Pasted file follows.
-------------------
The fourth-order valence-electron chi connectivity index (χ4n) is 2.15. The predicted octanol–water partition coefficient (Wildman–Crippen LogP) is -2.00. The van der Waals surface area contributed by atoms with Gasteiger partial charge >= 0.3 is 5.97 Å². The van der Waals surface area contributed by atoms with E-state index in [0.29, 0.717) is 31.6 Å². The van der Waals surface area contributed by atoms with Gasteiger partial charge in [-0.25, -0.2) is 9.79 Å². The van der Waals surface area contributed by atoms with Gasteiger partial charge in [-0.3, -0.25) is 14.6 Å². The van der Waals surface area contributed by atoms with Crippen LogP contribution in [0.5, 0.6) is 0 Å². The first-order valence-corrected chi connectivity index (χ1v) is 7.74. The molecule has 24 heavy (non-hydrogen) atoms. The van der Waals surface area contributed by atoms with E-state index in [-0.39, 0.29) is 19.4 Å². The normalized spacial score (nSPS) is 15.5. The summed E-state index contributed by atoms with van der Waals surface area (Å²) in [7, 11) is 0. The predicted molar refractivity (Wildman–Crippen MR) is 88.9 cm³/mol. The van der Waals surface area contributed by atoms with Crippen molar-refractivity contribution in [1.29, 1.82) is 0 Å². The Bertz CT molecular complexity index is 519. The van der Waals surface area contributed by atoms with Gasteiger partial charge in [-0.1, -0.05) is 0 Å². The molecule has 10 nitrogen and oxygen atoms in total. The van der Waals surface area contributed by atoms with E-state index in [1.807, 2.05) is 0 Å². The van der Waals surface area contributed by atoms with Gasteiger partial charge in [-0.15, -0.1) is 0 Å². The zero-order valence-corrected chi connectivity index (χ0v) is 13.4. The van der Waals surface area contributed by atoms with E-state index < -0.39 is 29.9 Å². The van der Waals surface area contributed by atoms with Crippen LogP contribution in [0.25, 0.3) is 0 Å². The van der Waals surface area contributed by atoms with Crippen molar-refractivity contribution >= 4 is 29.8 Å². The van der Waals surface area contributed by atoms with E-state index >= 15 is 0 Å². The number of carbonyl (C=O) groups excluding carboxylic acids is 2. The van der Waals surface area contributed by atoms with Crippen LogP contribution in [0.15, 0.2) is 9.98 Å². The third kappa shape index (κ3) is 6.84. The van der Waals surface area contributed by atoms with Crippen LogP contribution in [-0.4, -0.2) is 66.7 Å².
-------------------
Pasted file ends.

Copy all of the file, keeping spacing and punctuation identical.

The fourth-order valence-electron chi connectivity index (χ4n) is 2.15. The predicted octanol–water partition coefficient (Wildman–Crippen LogP) is -2.00. The van der Waals surface area contributed by atoms with Gasteiger partial charge >= 0.3 is 5.97 Å². The van der Waals surface area contributed by atoms with E-state index in [0.29, 0.717) is 31.6 Å². The van der Waals surface area contributed by atoms with Gasteiger partial charge in [-0.25, -0.2) is 9.79 Å². The van der Waals surface area contributed by atoms with Gasteiger partial charge in [-0.3, -0.25) is 14.6 Å². The van der Waals surface area contributed by atoms with Crippen LogP contribution in [0.5, 0.6) is 0 Å². The first-order valence-corrected chi connectivity index (χ1v) is 7.74. The molecule has 24 heavy (non-hydrogen) atoms. The van der Waals surface area contributed by atoms with E-state index in [-0.39, 0.29) is 19.4 Å². The normalized spacial score (nSPS) is 15.5. The summed E-state index contributed by atoms with van der Waals surface area (Å²) in [7, 11) is 0. The predicted molar refractivity (Wildman–Crippen MR) is 88.9 cm³/mol. The van der Waals surface area contributed by atoms with Crippen molar-refractivity contribution in [1.29, 1.82) is 0 Å². The Bertz CT molecular complexity index is 519. The van der Waals surface area contributed by atoms with Gasteiger partial charge in [-0.1, -0.05) is 0 Å². The molecule has 10 nitrogen and oxygen atoms in total. The van der Waals surface area contributed by atoms with E-state index in [1.807, 2.05) is 0 Å². The van der Waals surface area contributed by atoms with Gasteiger partial charge in [-0.15, -0.1) is 0 Å². The zero-order valence-corrected chi connectivity index (χ0v) is 13.4. The van der Waals surface area contributed by atoms with E-state index < -0.39 is 29.9 Å². The van der Waals surface area contributed by atoms with Crippen LogP contribution in [0.25, 0.3) is 0 Å². The van der Waals surface area contributed by atoms with Crippen molar-refractivity contribution >= 4 is 29.8 Å². The van der Waals surface area contributed by atoms with E-state index >= 15 is 0 Å². The number of carbonyl (C=O) groups excluding carboxylic acids is 2. The van der Waals surface area contributed by atoms with Crippen LogP contribution in [0.15, 0.2) is 9.98 Å². The third kappa shape index (κ3) is 6.84. The van der Waals surface area contributed by atoms with Crippen LogP contribution in [-0.4, -0.2) is 66.7 Å².